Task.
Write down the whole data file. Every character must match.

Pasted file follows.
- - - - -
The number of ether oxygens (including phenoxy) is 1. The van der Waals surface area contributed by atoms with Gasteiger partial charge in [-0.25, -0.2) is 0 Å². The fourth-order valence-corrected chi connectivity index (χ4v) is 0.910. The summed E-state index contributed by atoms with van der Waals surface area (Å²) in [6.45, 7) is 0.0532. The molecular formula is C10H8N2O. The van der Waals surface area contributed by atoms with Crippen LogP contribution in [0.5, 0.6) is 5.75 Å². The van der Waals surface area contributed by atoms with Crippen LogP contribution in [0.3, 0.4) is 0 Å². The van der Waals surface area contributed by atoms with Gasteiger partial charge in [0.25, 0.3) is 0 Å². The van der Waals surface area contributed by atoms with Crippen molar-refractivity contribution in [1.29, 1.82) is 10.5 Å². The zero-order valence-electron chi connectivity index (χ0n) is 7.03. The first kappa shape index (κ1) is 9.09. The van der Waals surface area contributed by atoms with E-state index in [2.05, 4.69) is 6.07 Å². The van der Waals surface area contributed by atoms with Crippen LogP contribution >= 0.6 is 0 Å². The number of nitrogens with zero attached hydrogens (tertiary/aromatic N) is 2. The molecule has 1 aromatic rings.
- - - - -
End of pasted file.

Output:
The number of ether oxygens (including phenoxy) is 1. The van der Waals surface area contributed by atoms with Gasteiger partial charge in [-0.25, -0.2) is 0 Å². The fourth-order valence-corrected chi connectivity index (χ4v) is 0.910. The summed E-state index contributed by atoms with van der Waals surface area (Å²) in [6.45, 7) is 0.0532. The molecular formula is C10H8N2O. The van der Waals surface area contributed by atoms with Crippen LogP contribution in [0.5, 0.6) is 5.75 Å². The van der Waals surface area contributed by atoms with Crippen LogP contribution in [0.3, 0.4) is 0 Å². The van der Waals surface area contributed by atoms with Gasteiger partial charge in [0.25, 0.3) is 0 Å². The van der Waals surface area contributed by atoms with Crippen molar-refractivity contribution in [1.29, 1.82) is 10.5 Å². The zero-order valence-electron chi connectivity index (χ0n) is 7.03. The first kappa shape index (κ1) is 9.09. The van der Waals surface area contributed by atoms with E-state index in [2.05, 4.69) is 6.07 Å². The van der Waals surface area contributed by atoms with Crippen LogP contribution >= 0.6 is 0 Å². The number of nitrogens with zero attached hydrogens (tertiary/aromatic N) is 2. The molecule has 1 aromatic rings.